Gwen Trice has spent the last fifteen years uncovering her father’s legacy and the history of Oregon’s Black loggers, who lived and worked in Wallowa County at a time when the Oregon's constitution included a provision excluding Blacks from the state.
Essay by S. Renee Mitchell and photos by Joe Whittle
From the 1940s to '60s, the Mims House was a safe place to stay for African Americans traveling through Oregon. Now it’s a gathering place for the Black community in Eugene. Video by Nisha Burton.
The Cully neighborhood of Portland offers a glimpse at the complex racial, ethnic, and economic factors at play in a community trying to resist the forces of gentrification, displacement, and change.
Southern Oregonians describe the challenges and fears of working while being undocumented. With photos by Ezra Marcos Ayala and audio by Luis Rodriguez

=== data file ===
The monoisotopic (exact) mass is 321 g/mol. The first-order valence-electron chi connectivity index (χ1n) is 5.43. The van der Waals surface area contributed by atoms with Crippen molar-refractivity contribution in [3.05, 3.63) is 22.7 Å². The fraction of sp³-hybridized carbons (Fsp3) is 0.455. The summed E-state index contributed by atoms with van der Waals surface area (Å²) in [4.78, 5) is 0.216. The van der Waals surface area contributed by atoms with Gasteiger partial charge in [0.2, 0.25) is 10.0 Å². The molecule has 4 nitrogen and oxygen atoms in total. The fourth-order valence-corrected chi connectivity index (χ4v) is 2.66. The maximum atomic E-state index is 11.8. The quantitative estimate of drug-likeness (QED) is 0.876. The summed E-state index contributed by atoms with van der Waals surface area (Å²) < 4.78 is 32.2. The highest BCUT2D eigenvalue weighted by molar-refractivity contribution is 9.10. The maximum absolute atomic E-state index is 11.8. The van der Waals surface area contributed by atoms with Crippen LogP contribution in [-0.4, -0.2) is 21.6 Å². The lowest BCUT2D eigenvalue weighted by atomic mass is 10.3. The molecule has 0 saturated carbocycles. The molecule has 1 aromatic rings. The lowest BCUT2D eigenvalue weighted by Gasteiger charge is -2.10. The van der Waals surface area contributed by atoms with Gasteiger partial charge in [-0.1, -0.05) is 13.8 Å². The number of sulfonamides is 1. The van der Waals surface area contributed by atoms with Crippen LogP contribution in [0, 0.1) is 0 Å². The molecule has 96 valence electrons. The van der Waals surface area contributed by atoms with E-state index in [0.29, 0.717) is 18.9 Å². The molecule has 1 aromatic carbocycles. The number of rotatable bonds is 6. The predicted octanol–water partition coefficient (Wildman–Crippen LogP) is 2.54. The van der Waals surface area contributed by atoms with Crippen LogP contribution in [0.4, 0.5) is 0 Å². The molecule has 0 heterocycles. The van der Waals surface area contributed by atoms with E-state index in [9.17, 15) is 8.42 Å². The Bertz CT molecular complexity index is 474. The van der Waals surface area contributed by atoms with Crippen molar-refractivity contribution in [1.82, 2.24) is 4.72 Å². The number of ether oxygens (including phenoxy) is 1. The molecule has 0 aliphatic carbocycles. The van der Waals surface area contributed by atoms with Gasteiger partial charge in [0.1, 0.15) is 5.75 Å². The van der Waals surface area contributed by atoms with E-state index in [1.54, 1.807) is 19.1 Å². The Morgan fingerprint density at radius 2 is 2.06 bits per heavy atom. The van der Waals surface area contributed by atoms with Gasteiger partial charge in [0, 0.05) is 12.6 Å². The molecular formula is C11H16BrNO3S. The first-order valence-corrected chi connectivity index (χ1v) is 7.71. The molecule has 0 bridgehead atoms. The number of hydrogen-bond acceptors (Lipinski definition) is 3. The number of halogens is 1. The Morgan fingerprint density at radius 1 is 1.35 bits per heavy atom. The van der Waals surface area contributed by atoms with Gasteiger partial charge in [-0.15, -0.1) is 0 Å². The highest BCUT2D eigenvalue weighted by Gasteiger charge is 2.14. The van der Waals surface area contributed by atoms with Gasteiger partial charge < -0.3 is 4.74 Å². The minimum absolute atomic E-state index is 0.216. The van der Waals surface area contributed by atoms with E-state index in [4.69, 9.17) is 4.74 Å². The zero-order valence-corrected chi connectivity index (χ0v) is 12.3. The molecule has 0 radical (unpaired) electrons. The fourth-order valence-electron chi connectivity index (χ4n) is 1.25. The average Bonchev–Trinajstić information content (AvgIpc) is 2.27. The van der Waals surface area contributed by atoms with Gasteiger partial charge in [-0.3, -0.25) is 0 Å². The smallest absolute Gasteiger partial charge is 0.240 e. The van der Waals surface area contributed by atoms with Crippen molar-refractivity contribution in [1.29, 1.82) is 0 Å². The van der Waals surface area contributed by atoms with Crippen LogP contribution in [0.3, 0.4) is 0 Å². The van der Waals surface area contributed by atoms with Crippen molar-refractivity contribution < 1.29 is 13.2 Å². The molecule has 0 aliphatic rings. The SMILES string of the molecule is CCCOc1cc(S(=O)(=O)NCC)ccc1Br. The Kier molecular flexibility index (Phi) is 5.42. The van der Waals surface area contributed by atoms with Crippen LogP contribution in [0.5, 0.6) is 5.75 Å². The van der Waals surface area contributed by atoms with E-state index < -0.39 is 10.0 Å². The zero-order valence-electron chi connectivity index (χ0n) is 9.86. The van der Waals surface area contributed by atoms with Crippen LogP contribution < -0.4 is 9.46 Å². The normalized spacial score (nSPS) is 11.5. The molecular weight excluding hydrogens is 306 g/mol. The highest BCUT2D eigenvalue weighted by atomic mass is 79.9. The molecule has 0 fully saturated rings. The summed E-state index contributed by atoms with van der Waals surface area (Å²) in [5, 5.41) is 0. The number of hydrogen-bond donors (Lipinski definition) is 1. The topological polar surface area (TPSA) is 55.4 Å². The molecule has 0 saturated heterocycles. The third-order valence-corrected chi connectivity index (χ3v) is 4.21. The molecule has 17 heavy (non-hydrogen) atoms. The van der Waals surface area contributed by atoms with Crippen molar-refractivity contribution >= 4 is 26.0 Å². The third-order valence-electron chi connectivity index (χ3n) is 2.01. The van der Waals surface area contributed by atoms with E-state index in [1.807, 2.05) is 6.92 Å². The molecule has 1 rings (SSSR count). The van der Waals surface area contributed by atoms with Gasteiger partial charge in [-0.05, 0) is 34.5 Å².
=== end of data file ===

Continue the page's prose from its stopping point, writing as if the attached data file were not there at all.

As Portland's urban core has gentrified, thousands of residents have been displaced to neighborhoods east of 82nd Avenue, an area that locals call "The Numbers." In this video, young people living in The Numbers talk about their hopes for their community.
Writer Putsata Reang and filmmaker Ivy Lin explore the stories of Chinese laborers in the 1900s who helped establish the state's reputation as an international beer capital, despite exclusion laws that kept them from owning the hop farms where they worked.
Grappling with values, change, and nostalgia has shaped—and continues to shape—the largest city in Oregon. A film by Ifanyi Bell